Giant Cranes Immortalized in Folklore Back In Ireland After 300 Years
Giant cranes were one of the most popular pets in medieval Ireland. However, the luxurious cranes all but vanished from the country over 300 years ago, until recently when a mating pair was spotted together in a wild bog. This offers the tantalizing suggestion that giant cranes have once again chosen Ireland as a more permanent nesting location.
Standing about 1.2 meters (4ft) tall, with a wingspan of more than 2.1 meters (7ft), cranes are fabled for their complex display behaviors, which include bows, pirouettes and bobs. Once commonly kept in Ireland, it is believed that the destruction of their natural habitat, an increase in predators such as foxes, as well as their desirable flavor on the dinner table, drove them out by 1600 and 1700 AD. However, several have been spotted recently suggesting the glorious bird is returning to one of its traditional ancient breeding grounds.
Cranes have long appeared in the art of many cultures (Maruyama Okyo / Public domain)
The ancient mythologies of Greece portrayed dancing cranes as an expression of love, and a celebration of life, and they were associated with both the gods Apollo and Hephaestus. The cranes’ spectacular mating dances led them to become highly symbolic birds in Native American cultures and across the Aegean, South Arabia, China, Koreaand Japan. An ancient Japanese legend says anyone who folds a thousand origami cranes will be granted a wish by a magic crane.
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The crane was also an integral part of Irish culture and folklore and a relatively common sight, but cranes haven’t bred in Ireland for more than three centuries. However, now, Irish wildlife experts have reported a pair of cranes have been spotted in a peat bog in the Republic of Ireland's midlands, and this suggests the birds are once again returning to the Emerald Isle.
Ten A Penny Yesterday
In modern terms the Eurasian Crane looks like an exotic bird, but a 2016 Green News Ireland article says they were “the third most common domestic pet in ancient Ireland.” This article was discussing Lorcán Ó Tuathail’s 2016 book Corr Scéal – (Crane Notions) that explained how “Crane bones are the fourth most common species of bird bone in the Irish archaeological record.”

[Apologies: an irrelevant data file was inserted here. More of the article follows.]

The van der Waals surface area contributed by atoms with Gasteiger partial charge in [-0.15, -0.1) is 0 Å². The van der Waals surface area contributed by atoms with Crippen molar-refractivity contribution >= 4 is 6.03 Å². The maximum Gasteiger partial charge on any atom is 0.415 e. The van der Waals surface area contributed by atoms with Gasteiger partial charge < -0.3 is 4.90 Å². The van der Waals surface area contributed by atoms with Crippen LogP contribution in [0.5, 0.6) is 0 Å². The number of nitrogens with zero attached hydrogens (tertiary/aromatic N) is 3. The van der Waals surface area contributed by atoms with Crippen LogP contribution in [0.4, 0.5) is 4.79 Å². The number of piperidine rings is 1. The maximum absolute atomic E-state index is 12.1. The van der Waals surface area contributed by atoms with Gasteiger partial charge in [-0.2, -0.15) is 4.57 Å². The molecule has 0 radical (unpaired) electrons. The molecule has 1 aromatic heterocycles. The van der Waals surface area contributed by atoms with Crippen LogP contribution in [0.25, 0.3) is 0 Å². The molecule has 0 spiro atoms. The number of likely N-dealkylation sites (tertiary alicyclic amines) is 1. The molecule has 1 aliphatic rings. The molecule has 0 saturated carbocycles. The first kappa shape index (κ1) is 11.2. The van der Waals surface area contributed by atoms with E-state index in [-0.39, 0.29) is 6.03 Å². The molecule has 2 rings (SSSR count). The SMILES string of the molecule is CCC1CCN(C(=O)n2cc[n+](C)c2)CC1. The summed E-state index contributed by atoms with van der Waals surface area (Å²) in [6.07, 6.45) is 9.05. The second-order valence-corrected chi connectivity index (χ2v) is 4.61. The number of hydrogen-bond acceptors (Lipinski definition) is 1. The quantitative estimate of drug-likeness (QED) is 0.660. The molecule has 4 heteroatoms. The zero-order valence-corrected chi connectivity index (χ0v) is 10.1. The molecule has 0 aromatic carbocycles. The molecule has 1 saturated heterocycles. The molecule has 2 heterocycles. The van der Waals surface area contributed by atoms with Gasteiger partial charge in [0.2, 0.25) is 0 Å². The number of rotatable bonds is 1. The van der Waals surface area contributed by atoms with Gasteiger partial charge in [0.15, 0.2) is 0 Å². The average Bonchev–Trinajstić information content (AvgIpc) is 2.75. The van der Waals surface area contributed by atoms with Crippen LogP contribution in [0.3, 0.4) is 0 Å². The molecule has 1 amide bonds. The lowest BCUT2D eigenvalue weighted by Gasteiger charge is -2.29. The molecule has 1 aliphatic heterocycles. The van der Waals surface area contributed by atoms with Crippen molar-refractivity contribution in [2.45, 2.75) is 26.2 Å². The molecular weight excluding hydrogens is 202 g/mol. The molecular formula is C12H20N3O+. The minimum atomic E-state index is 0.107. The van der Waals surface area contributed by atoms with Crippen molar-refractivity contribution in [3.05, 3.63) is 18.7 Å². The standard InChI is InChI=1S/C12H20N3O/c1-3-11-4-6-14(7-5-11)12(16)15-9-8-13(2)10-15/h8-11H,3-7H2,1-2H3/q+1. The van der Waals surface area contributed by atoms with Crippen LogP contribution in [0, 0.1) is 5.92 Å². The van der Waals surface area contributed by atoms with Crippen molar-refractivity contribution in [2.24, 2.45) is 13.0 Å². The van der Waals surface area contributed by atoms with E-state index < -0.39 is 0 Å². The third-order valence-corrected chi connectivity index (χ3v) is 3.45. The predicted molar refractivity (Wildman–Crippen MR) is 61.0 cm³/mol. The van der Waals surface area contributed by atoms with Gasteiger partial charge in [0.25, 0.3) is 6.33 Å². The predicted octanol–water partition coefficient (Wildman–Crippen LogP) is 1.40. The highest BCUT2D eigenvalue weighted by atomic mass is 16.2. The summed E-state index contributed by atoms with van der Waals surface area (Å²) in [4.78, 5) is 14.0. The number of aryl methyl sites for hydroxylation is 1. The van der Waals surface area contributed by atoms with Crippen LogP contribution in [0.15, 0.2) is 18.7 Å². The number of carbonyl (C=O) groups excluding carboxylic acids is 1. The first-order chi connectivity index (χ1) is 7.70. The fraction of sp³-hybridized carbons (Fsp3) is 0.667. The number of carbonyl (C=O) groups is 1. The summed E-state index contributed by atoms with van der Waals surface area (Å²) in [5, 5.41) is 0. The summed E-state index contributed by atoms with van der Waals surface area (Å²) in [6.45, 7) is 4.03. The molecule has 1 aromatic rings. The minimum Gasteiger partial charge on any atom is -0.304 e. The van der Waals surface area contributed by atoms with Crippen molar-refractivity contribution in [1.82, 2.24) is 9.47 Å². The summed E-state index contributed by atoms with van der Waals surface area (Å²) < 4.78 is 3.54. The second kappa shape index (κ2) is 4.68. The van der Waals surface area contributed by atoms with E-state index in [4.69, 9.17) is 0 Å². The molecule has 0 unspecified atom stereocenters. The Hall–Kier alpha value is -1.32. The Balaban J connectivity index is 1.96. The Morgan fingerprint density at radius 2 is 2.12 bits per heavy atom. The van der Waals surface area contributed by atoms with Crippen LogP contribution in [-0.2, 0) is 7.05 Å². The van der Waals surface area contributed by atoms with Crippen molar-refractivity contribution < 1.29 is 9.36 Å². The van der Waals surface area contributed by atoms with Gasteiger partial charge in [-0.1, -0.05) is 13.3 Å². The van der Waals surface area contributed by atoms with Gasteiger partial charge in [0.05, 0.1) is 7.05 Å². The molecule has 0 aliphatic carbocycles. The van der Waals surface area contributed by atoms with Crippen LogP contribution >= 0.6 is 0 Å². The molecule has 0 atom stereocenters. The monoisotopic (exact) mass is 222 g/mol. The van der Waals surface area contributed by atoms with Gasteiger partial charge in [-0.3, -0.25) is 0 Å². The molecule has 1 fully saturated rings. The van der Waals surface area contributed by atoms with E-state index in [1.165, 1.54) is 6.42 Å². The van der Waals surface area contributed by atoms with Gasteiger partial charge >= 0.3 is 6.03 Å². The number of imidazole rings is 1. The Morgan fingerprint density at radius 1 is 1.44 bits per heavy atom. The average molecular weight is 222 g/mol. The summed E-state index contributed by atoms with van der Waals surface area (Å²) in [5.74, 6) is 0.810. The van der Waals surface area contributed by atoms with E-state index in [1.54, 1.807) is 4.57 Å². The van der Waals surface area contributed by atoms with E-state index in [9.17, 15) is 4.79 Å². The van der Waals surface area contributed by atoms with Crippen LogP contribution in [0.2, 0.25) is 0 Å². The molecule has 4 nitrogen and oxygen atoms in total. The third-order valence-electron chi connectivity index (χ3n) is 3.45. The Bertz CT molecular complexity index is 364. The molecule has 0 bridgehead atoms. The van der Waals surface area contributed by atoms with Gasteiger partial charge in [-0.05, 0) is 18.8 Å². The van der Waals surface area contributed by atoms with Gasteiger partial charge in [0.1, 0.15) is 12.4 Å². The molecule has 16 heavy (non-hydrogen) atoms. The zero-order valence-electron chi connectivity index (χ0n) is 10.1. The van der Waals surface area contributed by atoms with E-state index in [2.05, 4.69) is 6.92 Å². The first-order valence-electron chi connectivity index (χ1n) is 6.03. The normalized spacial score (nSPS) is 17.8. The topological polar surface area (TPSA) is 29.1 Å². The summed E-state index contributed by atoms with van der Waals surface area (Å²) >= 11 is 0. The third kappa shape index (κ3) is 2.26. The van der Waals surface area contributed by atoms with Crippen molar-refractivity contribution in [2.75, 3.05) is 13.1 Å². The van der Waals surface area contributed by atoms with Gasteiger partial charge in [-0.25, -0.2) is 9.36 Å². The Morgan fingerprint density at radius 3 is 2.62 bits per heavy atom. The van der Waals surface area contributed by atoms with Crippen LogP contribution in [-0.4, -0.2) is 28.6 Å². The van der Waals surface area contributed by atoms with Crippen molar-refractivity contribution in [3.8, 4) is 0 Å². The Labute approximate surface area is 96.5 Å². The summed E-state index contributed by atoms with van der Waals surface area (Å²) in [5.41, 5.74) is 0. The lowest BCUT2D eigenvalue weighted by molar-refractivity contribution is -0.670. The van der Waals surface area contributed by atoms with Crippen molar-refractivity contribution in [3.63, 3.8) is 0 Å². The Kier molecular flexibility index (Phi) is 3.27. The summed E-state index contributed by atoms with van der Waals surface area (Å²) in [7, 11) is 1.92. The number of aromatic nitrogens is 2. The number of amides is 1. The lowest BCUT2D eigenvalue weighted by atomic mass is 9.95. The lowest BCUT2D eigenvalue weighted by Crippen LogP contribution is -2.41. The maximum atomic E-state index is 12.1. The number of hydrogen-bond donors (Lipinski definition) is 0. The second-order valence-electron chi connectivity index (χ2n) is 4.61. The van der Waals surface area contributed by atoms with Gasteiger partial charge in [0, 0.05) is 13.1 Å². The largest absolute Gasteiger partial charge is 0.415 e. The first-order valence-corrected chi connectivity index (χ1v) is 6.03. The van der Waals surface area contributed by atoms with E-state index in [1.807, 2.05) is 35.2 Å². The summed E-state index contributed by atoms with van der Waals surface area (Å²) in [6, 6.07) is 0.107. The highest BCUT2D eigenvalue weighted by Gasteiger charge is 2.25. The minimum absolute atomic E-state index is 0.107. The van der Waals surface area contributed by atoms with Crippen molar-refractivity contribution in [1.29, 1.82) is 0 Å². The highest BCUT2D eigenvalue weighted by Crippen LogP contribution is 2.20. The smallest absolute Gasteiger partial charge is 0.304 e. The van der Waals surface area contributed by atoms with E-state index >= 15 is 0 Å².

According to a report in the BBC, Bord na Móna was an Irish peat producer who closed operations in January this year and “rehabilitated thousands of hectares of boglands, rewetting the drained sites.” The pair of birds were spotted on bog land belonging to this company but their exact location remains a secret in an attempt to protect the birds as they reacclimatize.
Cranes prefer wetland environments (Zeynel Cebeci / CC BY-SA 4.0)
High Hopes For The Irish Crane
Mark McCorry was the lead ecologist for Bord na Móna and he told the BBC that the return of the nesting pair of cranes “was very significant.” While the bird still comes to the island during the winter, this is the first time they have been seen in the breeding season for 300 years, and this is a great indication that the species is trying to re-colonize Ireland. Mr McCorry said he was reasonably optimistic that the birds would successfully breed after failing to produce eggs last year. Like with any new union in nature it takes a little while to get past the immediate flurry of feathers, and to become first mates, then successful breeders. Mr McCorry speculates that if this pair of cranes takesoff genetically, "Wild crane numbers 'could rise by 50%'".
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But even if this pair of cranes don’t get off the ground, a juvenile crane has already been identified in an estuary in County Dublin last autumn suggesting another pair of cranes are breeding successfully somewhere in Ireland. Niall Hatch, of Birdwatch Ireland, told the BBC that cranes returning to the island would be “wonderful”. He also noted that there had been increasing reports of cranes flying over Ireland in recent years, such as a flock of five that were spotted in Wexford two years ago and in 2016 at Lough McNean in Fermanagh, Northern Ireland.
Top Image: Giant cranes may be breeding in Ireland again Source: Piotr Krzeslak / Adobe Stock
By Ashley Cowie